Where does the paper trail lead?
Tomorrow the Foreign Affairs Committee gives its verdict on the dossiers that led us to war. Glen Rangwala analyses what we have learnt so far
06 July 2003
The House of Commons Foreign Affairs Select Committee is due to present its report on the dossiers produced by the Government about Iraq's alleged weapons of mass destruction - the supposed threat of which was the main justification for going to war. Dr Rangwala examines the crucial developments of the past week.
How significant was the letter, released to the media, which purports to detail the changes Alastair Campbell, Downing Street's director of communications, sought from the Joint Intelligence Committee in the dossier, and their response?
We still do not have a clear idea about the full extent of the communications between the parties, because the draft documents on the first dossier were not shown to the committee. We know that Campbell has had a number of communications with Sir John Scarlett, the chairman of the JIC, but we do not know what transpired in them. We do not know the full extent of any possible input by Mr Campbell. So the letter that was published was not, by itself, of huge significance.
How has the committee, and the Government, treated the matter of the two dossiers - the first one published in September last year, the next one in February this year - during the hearing?
The September dossier was signed off by the JIC; the February dossier was not. We also know, of course, that parts of the February dossier were plagiarised. By concentrating on the BBC allegation about the "45-minute threat", which was in the first dossier, Campbell has, quite successfully, sought to divert attention from the second dossier.
The Government has maintained that it presented the second dossier in a different way from the first. But it was passed on to Colin Powell, the US Secretary of State, and the timing of it, in the run-up to the war, was crucial.
What is the significance of Jack Straw, the Foreign Secretary, asking the intelligence services to insert details about Iraq's pre-1991 war weapons capabilities?
This became important as it was the only supposed weapons threat that Tony Blair and Jack Straw could use to justify war, and they continued to do so right up to the war, claiming Iraq had not accounted for the pre-1991 weapons. The intelligence services had not included them in their reports because, presumably, they did not feel they were real threats. Weapons experts say it is highly unlikely that, 12 years on, with the poor maintenance of Iraqi weaponry, they would have continued to pose a serious problem. So Jack Straw's intervention in this was a quite deliberate step to raise the perception of danger.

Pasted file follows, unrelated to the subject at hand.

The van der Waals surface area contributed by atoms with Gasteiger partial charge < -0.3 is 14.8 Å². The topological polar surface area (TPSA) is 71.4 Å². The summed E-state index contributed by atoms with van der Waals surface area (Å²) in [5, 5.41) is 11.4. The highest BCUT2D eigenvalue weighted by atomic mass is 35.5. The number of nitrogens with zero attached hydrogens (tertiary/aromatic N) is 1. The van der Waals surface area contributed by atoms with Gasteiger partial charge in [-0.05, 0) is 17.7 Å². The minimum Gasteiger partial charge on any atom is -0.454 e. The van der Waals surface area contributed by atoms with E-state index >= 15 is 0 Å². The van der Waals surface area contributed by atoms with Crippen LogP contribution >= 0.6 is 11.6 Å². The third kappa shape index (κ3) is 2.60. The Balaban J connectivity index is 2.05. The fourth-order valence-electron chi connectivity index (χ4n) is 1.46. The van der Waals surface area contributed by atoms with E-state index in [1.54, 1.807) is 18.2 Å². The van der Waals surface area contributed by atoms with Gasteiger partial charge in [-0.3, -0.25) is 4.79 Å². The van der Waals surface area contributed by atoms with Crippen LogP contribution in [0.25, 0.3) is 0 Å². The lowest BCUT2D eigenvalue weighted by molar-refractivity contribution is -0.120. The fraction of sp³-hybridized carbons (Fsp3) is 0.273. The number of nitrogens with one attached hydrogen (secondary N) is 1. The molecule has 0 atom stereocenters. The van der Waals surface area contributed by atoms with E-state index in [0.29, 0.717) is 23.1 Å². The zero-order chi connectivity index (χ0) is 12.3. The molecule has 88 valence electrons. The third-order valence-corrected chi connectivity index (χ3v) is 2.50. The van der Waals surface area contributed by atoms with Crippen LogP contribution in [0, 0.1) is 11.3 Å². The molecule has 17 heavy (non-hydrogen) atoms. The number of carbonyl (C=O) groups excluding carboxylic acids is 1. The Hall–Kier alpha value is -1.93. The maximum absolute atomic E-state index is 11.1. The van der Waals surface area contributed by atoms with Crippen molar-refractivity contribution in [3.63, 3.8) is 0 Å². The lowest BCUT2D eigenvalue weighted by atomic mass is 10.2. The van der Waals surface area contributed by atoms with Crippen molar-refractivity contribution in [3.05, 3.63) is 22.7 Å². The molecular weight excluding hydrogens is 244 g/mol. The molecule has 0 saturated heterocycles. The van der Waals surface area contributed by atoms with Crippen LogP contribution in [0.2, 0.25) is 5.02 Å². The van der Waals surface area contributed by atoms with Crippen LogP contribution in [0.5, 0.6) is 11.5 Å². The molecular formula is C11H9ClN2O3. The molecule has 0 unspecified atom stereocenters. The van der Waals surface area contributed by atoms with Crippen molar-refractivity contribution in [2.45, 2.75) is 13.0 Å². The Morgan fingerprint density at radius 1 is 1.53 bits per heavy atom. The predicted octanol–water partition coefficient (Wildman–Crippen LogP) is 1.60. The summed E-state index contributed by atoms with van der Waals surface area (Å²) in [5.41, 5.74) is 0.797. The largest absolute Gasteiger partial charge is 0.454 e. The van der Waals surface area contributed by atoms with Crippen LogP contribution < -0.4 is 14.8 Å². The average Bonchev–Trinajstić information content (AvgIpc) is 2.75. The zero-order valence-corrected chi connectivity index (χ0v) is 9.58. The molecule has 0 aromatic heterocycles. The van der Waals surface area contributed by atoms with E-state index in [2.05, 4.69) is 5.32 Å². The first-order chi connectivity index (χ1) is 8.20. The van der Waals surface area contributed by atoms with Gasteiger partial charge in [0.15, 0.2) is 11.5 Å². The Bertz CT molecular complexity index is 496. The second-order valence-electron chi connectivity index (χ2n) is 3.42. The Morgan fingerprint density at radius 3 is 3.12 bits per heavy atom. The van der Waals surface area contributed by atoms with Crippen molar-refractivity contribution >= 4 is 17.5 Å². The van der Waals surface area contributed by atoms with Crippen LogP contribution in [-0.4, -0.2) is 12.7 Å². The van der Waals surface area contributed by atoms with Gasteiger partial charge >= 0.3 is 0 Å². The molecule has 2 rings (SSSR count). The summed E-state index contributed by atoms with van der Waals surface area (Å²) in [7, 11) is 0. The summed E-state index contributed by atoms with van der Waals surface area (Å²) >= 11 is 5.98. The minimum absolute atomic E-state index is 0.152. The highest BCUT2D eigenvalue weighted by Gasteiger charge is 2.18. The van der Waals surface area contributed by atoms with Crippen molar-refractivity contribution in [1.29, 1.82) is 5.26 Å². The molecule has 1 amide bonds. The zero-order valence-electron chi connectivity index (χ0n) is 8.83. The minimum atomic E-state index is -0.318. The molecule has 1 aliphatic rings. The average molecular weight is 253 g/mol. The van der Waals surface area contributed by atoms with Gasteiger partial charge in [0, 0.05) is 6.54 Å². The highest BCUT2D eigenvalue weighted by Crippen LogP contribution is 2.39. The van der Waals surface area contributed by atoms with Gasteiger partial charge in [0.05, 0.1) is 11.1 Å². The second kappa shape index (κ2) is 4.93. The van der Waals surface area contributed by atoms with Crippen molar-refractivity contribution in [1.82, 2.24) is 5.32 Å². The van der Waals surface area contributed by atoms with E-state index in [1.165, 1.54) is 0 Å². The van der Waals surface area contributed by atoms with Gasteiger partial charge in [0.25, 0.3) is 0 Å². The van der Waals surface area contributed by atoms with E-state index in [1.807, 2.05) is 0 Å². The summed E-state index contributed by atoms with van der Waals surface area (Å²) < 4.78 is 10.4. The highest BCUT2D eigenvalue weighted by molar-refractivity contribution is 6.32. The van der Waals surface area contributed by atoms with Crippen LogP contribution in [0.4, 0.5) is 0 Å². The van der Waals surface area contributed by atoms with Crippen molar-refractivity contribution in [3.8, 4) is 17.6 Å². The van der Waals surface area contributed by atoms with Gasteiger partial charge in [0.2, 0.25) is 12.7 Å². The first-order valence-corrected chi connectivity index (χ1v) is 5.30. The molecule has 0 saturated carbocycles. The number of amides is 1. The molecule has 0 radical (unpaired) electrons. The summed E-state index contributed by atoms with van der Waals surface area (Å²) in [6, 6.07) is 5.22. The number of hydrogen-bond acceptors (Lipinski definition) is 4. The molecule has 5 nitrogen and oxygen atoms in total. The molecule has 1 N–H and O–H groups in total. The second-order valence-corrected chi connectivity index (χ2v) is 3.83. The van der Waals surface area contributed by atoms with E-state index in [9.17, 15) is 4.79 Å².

How much can we expect to learn from the Foreign Affairs Select Committee inquiry, and one to follow from the Intelligence and Security Committee?
The current inquiry is likely to censure Campbell and the Government about the plagiarised material in the second dossier. But Campbell and Straw have apologised about that anyway, and the Government can say that apart from that transgression everything else is fine.
All the indications are that the Government will be cleared of "sexing up" the first dossier. But we must remember that the MPs have not seen much of the documentation about how this was put together.
The Intelligence and Security Committee will have access to more documentation, but I do not think they too will unearth anything much, as they have a reputation for being cautious and not rocking the boat too much.
What is the most realistic way of discovering whether or not Saddam Hussein really did have, or planned to acquire, weapons of mass destruction?
Surely the only way is to let the United Nations inspection teams go back to Iraq and continue their work. They have the experience and expertise to do so. The Americans may say that it is not secure for them to do so because of the current state of violence in the country. But after all, the Iraq Survey Teams, organised by the US and Britain to try to discover WMD, are operating in Iraq, and similar protection can be offered to UN teams. It also seems unlikely that anti-American Iraqi factions on the ground will attack UN personnel.
Glen Rangwala, a lecturer in political theory and Middle East studies at Cambridge, first revealed that Downing Street had plagiarised much of the second dossier from 'Jane's Intelligence Review' and an article by an Oxford PhD student, Ibrahim al-Marashi. He also discovered an electronic trail which showed that the last four people to process the document worked for Alastair Campbell - the main reason for his appearance before the Foreign Affairs Select Committee. Dr Rangwala had given written evidence to the committee. He had been studying Iraq's 'non-conventional weapons' since the mid-1990s, and he has visited Iran to observe the effect of chemical weapons. He was talking to Kim Sengupta